Defendant Bianco has not followed this Court's order to provide social distancing. (Id. at 13.) On court days, inmates are: packed into holding cells to await transport to the court; chained up and packed in "side by side like sardines" in the bus; unloaded from the buses and packed into court holding cells; and are only socially-distanced once they enter the courtroom. (Id.) Dorms consist of ten-man and twenty-man units and bunk beds are space approximately twenty inches apart and twenty inches above. (Id.) Inmates are ordered to their beds at 11 p.m. and program resumes the following day at 8 a.m., so inmates are forced to spend nine hours each day confined to their beds in close proximity with each other. (Id. at 14.)

On October 28, 2020, Plaintiff was moved from cell E1-18 to E3-56. (Id.) Plaintiff did not request a cell move. (Id.) Plaintiff's new cellmate was Scott Lapresle. (Id. at 15.) That night Plaintiff could not sleep because Mr. Lapresle was breathing and snoring so loudly it sounded like he was dying. (Id.) When Plaintiff asked Mr. Lapresle about his breathing the next morning, Mr. Lapresle said it was due to growths on his heart. (Id.) A few days later, medical staff came to give the over fifty inmates Coronavirus tests, which are given every two weeks. (Id.) Medical staff gave Plaintiff a Coroavirus test, but did not ask Mr. Lapresle to test. (Id.) When Plaintiff asked Mr. Lapresle why he did not take the test, Mr. Lapresle said they "they no [sic] better than to ask him." (Id.)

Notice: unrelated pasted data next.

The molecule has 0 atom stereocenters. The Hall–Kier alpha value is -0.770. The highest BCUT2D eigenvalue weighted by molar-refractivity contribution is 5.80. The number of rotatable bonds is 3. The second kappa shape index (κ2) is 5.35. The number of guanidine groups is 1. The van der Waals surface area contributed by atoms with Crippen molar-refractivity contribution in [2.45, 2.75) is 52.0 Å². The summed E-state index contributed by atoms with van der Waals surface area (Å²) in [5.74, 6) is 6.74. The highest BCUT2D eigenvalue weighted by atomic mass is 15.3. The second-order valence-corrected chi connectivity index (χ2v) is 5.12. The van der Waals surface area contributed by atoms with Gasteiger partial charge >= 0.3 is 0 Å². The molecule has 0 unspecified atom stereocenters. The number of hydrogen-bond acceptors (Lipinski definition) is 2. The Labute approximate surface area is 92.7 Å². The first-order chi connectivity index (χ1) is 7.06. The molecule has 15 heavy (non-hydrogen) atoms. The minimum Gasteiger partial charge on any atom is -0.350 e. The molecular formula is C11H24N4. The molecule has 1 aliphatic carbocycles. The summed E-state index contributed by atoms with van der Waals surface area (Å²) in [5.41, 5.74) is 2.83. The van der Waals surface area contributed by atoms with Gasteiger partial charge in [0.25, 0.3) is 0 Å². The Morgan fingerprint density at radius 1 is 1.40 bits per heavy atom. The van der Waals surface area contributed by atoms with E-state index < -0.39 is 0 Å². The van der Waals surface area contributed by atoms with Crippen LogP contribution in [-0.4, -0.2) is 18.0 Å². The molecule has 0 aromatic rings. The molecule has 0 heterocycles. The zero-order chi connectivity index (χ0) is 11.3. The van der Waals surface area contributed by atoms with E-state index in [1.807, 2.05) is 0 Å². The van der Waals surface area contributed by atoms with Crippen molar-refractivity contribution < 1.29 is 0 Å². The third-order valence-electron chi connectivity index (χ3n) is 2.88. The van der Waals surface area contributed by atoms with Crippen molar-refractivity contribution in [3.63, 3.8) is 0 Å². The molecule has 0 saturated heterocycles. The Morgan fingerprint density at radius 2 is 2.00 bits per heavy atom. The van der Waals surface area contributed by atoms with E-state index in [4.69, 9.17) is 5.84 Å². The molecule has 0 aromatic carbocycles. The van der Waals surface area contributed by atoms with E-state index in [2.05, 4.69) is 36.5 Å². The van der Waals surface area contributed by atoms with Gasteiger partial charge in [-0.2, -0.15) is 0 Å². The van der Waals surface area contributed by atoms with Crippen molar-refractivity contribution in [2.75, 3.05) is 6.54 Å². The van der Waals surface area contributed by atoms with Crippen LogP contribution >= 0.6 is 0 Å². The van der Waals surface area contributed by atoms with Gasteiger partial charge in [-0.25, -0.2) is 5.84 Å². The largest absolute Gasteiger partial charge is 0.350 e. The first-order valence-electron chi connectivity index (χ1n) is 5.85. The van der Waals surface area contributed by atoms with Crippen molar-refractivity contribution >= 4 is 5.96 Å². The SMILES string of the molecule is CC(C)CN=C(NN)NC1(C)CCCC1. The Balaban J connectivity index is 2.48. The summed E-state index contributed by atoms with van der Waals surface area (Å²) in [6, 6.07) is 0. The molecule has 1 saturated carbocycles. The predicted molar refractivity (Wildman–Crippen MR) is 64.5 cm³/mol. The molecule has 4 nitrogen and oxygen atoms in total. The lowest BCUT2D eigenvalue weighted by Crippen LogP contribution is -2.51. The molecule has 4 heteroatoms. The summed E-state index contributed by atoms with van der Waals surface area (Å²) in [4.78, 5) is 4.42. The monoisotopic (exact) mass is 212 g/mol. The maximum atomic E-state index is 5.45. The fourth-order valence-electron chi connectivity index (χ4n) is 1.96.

On November 8, 2020, Mr. Lapresle was breathing erratically and struggling to get air, wheeled himself to the nurses' station, and was rushed to an outside hospital at Moreno Valley. (Id. at 15-16.) At 11:30 p.m. that night, Plaintiff was called to the nurses' station and informed that Mr. Lapresle had a serious case of Coronavirus and was on a respirator and that Plaintiff had to test for the virus. (Id.

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at 16.) Plaintiff was tested and placed into quarantine; the test came back positive five days later. (Id.) Plaintiff was transferred to Banning County Jail for an additional seventeen days of quarantine and treatment. (Id.) Plaintiff asserts that the unrequested cell move from a Coronavirus-free cell to a Coronavirus-infected cell with Mr. Lapresle repeatedly refusing the test demonstrates a deliberate indifference to Plaintiff's safety and well-being and is punishment without due process of law. (Id.)

Plaintiff asserts a violation of the Eighth Amendment right against cruel and unusual punishment and Fifth Amendment guarantee of due process. (Id. at 11.)